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Definition Return to top
Milk-alkali syndrome is an acquired condition in which there are high levels of calcium (hypercalcemia) and a shift in the body's acid/base balance towards alkaline (metabolic alkalosis).
Causes Return to top
Milk-alkali syndrome is caused by excessive consumption of milk (which is high in calcium) and certain antacids, especially calcium carbonate or sodium bicarbonate (baking soda), over a long period of time.
Calcium deposits in the kidneys and other tissues can occur in milk-alkali syndrome. Consumption of vitamin D, which is often added to milk bought at the supermarket, can worsen this condition.
In the past, milk-alkali syndrome was often a side effect of treating peptic ulcer disease. It is rarely seen today, because newer, better medications are available for treating ulcers.
Symptoms Return to top
The condition often has no symptoms (asymptomatic). When symptoms do occur, they are often related to complications, such as kidney problems.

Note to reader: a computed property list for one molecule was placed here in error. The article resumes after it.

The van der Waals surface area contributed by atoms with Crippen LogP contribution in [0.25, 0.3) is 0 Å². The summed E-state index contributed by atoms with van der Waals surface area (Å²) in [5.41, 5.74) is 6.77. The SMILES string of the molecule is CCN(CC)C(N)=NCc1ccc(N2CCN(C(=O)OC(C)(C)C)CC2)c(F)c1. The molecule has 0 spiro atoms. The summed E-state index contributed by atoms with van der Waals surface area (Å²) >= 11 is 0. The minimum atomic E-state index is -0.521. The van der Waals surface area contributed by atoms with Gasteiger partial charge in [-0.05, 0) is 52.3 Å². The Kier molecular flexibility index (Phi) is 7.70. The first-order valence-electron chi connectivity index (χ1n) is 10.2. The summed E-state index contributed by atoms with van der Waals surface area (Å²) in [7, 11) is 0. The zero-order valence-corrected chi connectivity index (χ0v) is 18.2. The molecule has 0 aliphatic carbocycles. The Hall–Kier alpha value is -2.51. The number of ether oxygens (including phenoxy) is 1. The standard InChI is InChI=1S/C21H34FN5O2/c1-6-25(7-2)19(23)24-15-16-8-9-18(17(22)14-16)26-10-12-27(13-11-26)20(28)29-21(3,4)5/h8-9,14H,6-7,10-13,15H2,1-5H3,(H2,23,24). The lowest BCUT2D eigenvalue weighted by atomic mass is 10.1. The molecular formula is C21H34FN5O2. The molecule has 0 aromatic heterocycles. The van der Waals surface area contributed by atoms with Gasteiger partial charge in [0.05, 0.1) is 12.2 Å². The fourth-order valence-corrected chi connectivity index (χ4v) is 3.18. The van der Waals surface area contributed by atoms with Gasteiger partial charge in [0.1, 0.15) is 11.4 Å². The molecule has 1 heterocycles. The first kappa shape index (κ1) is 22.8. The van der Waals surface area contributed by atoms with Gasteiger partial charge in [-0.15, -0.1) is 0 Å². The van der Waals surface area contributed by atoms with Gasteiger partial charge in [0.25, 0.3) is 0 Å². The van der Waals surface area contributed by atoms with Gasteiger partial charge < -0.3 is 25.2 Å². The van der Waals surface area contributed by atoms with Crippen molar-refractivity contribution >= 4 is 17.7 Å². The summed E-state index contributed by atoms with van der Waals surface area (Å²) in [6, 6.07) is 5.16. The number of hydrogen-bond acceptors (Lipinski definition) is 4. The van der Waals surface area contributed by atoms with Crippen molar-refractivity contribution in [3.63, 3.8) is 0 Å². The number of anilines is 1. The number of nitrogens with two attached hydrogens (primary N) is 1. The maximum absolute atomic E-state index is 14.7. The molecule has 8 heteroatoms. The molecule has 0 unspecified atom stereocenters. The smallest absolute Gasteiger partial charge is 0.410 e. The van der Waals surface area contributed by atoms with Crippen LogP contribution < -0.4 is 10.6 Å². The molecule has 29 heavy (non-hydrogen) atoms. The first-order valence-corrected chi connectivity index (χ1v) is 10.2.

Exams and Tests Return to top
Calcium deposits within the tissue of the kidney (nephrocalcinosis) may be seen on:
Other tests used to make a diagnosis:
Treatment Return to top
Treatment involves reducing or eliminating milk and antacids. If severe kidney failure has occurred, the damage may be irreparable.
Outlook (Prognosis) Return to top
This condition is often reversible if kidney function remains normal. Severe prolonged cases may lead to permanent kidney failure requiring dialysis.
Possible Complications Return to top
The most common complications include:
When to Contact a Medical Professional Return to top
Contact your health care provider if:
Prevention Return to top
Milk-alkali syndrome is now very uncommon because non-antacid treatments for indigestion, gastric ulcers, and peptic ulcer disease have replaced most excessive antacid use.
If you do use antacids often, don't drink large amounts of milk, and tell your doctor about your digestive problems.Update Date: 11/12/2007 Updated by: Charles Silberberg, D.O., Private Practice specializing in Nephrology, Affiliated with NY Medical College, Division of Nephrology, Valhalla, NY. Review provided by VeriMed Healthcare Network.